For starters, FORCE is installing temporary monuments to survivors of rape and abuse on the National Mall as a call to create a permanent monument.
For our first guerilla monument, we floated a giant poem in the reflecting pool that spelled out lines from a poem: “I can’t forget what happened, but no one else remembers.”
The author of that poem says this about the need for a permanent memorial:
“There are no safe places to talk about my experience. A lot of my healing process has been internal. A public monument would create both a physical space and a psychological space that does not exist in our culture — one where survivors are not blamed or judged, but rather are honored and respected for their ability to survive and thrive through trauma and shame, where they do not need to learn to live with part of their identity hidden, and where their character is not judged by their assault.”
Coming in the summer of 2014, FORCE will install its largest temporary monument to date.
Currently, we are gathering stories from survivors that will be put together to build a quilt.
This quilt will be a giant picnic blanket that invites the public to sit, eat, and talk.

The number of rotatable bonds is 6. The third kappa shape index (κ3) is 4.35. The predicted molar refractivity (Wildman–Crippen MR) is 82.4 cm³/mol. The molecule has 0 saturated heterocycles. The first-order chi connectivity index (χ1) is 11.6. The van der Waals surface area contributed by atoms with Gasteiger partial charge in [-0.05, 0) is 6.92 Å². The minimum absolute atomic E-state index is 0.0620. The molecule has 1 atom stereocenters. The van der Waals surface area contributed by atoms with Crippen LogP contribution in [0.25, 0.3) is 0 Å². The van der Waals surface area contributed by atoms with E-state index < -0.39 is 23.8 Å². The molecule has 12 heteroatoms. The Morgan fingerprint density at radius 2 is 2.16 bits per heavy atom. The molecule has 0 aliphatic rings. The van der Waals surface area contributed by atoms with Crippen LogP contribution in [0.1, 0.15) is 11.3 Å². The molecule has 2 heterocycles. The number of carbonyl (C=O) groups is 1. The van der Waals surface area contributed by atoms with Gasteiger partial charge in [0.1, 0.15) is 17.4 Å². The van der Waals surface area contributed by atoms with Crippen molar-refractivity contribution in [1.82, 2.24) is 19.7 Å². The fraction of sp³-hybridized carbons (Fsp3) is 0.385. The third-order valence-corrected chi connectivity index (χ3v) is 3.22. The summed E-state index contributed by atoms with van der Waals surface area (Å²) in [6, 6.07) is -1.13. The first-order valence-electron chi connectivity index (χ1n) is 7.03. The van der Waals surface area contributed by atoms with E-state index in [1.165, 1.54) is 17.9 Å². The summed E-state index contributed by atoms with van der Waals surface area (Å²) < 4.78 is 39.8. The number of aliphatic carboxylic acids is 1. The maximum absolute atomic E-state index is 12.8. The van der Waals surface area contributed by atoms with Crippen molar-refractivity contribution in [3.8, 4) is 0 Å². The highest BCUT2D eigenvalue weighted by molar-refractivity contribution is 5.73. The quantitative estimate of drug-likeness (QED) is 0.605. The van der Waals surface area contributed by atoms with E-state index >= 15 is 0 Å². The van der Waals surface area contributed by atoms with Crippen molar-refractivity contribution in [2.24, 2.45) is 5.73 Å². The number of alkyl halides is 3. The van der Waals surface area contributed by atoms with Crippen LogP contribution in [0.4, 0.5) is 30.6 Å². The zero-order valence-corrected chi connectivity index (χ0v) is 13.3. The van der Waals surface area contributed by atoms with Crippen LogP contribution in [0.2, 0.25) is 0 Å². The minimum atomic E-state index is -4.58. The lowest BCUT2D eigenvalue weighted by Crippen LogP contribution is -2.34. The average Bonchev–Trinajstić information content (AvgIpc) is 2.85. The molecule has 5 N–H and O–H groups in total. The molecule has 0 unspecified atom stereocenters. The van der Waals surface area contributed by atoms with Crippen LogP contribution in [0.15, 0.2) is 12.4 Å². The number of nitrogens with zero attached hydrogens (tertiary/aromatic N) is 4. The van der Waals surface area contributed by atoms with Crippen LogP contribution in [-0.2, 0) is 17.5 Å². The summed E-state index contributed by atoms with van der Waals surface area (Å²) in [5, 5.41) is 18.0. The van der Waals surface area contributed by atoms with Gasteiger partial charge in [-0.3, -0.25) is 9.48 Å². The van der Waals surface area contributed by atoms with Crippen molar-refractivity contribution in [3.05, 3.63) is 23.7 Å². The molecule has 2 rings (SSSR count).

For one weekend, our picnic will occupy the mall, like the historic installations of the AIDS quilt.
The installation will create a public and highly visible cultural space in which survivors’ stories are honored and respected instead of silenced and shamed.
The picnic and conversations will create the public understanding that will help make a permanent monument a reality.
Right now, we’re gathering stories from survivors and would love to hear from anyone with a story to tell. We’re also fundraising to create this temporary memorial.
Healing not only individuals, but also our society, is one of the necessary steps towards ending rape.
What can you do to create public, supportive spaces for survivors?
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Rebecca Nagle is the co-founder and co-director of FORCE: Upsetting Rape Culture. FORCE is currently rallying to create a national monument to survivors of rape and abuse so that our country may have a public space for survivors to heal. Learn more about their work here.